As I said earlier, it’s so easy to say “Amen!” to all this and then get caught up in the whirlwind of pastoral duty. But maybe we can remind each other to slow down, to be more patient and more prayerful, to focus more on the cure of souls
than the “business” of running the church.

What do you think?

Sin bubbles

Here’s an object lesson for kids that may help them understand “the fleeting pleasures of sin” (Hebrews 11:25).

Title: “Sin Bubbles”

Scripture text: Hebrews 11:24-26

Materials you need: Bubbles

Opening question: “Does sin make you happy?”Bubbles

Message: Sin may make you happy for just a few seconds. It might feel good to get away with a lie, or to hit your little brother because he did something mean to you, or to dump your dinner plate on the floor because you don’t like broccoli.

But after a while, does sin make you happy? (No!) How does sin make you feel later on? (It makes me feel bad, guilty, and sad.)

The Bible says that sin’s pleasures are fleeting. Do you know what fleeting means? It means short-lived. I brought along some bubbles. Let me blow a few bubbles. Look! It’s fun to blow bubbles, isn’t it? It’s fun to pop them too. But then they’re gone, aren’t they? And then all the fun comes to an end.

That’s like sin. Sin’s pleasures last just a few seconds, then you have to sin again and again and again to feel the same way. That’s not how God wants us to live. He loves us and wants us to be happy because he loves us. His kind of happiness lasts forever.

Jesus came to live a perfect life. He never sinned. He only did what made God happy, and he was always happy in the love of his Father. When we sin, we should trust in his death on the cross and ask God to help us obey. Then we will find true joy.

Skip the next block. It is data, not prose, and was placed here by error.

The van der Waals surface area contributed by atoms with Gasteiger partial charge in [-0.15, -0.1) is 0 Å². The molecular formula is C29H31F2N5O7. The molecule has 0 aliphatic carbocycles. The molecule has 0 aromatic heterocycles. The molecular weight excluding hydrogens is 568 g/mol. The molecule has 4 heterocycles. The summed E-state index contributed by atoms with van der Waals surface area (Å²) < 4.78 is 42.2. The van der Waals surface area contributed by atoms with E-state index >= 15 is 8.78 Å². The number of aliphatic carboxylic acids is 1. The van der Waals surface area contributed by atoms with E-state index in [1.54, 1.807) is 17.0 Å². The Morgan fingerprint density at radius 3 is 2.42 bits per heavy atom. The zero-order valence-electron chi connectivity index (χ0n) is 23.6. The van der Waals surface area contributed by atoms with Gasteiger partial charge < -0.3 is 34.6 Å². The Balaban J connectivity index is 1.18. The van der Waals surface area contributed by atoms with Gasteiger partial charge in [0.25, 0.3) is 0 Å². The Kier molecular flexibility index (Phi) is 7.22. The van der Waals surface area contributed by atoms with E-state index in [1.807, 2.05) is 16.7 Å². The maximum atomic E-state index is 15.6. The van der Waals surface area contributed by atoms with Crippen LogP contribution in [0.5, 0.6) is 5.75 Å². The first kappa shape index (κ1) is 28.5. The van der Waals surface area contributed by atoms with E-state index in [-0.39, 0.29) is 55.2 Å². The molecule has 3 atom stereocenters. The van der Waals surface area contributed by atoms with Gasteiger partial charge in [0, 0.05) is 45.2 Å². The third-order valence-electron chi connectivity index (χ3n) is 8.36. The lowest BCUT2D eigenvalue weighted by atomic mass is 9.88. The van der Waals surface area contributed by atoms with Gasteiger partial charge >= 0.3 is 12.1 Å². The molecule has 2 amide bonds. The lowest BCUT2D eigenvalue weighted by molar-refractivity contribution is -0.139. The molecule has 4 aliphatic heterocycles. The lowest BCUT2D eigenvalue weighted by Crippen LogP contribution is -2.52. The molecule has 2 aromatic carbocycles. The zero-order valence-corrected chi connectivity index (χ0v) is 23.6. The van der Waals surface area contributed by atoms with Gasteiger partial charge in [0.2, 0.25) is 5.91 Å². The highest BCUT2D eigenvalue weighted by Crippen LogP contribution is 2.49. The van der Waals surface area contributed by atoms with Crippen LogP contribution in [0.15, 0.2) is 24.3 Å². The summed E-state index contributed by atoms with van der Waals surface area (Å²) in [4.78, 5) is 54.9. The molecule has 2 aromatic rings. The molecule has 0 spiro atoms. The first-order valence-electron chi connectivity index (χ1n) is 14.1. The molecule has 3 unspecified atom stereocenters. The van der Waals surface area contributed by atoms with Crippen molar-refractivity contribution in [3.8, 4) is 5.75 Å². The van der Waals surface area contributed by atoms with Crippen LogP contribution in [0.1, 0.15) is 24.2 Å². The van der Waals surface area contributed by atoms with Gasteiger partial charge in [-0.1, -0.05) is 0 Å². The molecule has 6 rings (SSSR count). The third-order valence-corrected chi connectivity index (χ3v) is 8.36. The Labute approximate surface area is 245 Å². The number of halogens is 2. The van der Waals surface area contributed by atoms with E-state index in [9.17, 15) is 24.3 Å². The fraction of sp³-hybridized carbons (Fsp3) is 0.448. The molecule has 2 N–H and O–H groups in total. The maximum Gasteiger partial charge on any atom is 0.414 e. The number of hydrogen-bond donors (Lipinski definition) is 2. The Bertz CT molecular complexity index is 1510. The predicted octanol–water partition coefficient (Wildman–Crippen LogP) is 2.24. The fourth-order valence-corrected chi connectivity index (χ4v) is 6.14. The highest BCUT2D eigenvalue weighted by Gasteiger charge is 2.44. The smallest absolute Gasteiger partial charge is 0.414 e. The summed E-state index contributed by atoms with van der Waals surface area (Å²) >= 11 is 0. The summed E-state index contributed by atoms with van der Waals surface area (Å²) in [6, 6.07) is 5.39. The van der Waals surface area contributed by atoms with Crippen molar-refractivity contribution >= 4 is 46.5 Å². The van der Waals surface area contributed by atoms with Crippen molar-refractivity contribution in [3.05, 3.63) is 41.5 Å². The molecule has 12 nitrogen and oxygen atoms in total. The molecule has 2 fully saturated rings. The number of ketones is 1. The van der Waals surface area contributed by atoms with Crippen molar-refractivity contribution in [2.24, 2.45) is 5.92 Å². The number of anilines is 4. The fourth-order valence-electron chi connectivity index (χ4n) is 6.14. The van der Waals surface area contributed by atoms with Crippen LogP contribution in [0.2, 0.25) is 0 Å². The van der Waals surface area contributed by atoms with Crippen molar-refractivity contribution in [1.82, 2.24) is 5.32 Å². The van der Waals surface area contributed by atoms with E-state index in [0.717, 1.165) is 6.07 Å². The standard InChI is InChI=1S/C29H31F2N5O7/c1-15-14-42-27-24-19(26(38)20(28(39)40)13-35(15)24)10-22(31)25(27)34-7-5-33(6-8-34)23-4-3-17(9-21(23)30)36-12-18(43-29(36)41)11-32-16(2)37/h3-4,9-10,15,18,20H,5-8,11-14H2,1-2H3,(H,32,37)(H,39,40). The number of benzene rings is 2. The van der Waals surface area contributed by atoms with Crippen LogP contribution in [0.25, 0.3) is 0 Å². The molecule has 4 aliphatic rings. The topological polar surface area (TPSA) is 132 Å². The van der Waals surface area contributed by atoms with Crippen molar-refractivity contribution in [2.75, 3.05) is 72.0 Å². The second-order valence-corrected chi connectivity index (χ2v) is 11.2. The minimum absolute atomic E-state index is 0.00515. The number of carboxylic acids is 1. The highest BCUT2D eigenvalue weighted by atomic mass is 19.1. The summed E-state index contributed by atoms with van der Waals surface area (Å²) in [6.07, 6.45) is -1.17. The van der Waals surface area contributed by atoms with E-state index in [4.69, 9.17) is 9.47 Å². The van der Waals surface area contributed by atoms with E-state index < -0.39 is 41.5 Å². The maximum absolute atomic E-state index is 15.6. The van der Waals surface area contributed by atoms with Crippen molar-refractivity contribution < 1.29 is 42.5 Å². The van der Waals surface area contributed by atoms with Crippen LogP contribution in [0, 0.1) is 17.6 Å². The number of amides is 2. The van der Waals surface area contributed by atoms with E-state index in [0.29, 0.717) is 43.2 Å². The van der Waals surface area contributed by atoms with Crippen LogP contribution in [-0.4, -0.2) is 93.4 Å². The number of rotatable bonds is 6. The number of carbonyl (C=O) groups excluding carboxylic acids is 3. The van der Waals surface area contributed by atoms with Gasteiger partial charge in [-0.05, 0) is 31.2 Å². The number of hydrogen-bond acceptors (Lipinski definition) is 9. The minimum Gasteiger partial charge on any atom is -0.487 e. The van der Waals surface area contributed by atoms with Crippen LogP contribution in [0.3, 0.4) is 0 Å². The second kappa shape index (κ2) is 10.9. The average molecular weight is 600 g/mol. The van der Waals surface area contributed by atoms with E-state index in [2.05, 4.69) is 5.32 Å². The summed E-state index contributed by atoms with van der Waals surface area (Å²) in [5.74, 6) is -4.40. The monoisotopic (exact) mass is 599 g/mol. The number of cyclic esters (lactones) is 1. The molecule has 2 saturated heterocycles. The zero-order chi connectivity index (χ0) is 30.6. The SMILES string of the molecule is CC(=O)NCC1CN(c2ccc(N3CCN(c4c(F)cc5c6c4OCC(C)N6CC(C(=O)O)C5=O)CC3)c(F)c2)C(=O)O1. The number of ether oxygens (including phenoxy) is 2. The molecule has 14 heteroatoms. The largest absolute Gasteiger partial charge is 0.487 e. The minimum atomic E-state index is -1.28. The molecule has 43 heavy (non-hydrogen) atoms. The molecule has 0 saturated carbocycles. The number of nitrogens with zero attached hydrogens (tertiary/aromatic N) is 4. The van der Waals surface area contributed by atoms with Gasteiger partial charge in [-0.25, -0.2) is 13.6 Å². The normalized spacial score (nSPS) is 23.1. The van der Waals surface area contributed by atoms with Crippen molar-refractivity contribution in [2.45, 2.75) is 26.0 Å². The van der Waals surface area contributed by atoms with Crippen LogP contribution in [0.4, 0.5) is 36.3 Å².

What Does Jesus Smell Like?

I recently needed a children’s message on peacemaking, so this is what I came up with…

Title: “What Does Jesus Smell Like?”

Scripture text: 2 Corinthians 2:15

Materials you need: a spray bottle of air freshener; a spray bottle of Deer-Off (or something else that smells terrible!)

Opening question: Are you a peacemaker or a peace-breaker?

Message: God tells us to make peace whereverimage and whenever we can. But sometimes we get into fights, don’t we? Sometimes we complain, and whine, and fuss, and demand we get our way. In James 4:1 God says, “What causes quarrels and what causes fights among you? Is it not this, that your passions are at war within you?”

When we lose control and let our passions take over, we become peace-breakers. It’s like we spread an awful smell. Take a whiff of this, boys and girls. (Spray some Deer-Off into a bowl and let the children smell it. Careful! Don’t spill it on the floor or let anyone put their fingers in the bowl! If you’ve never smelled Deer-Off, it’s horrible!)

But when we try to make peace with others, it’s like we spread a nice, sweet smell, like this (spray some good air freshener around the children). 

What are some ways you can spread peace? (Help the kids think of being a peacemaker at home with their siblings, or at school with friends, or in the neighborhood with people they may not like). 

Every time you’re a peacemaker, you spread the aroma of Jesus. It says in 2 Corinthians 2:15, “For we are the aroma of Christ to God among those who are being saved and among those who are perishing.”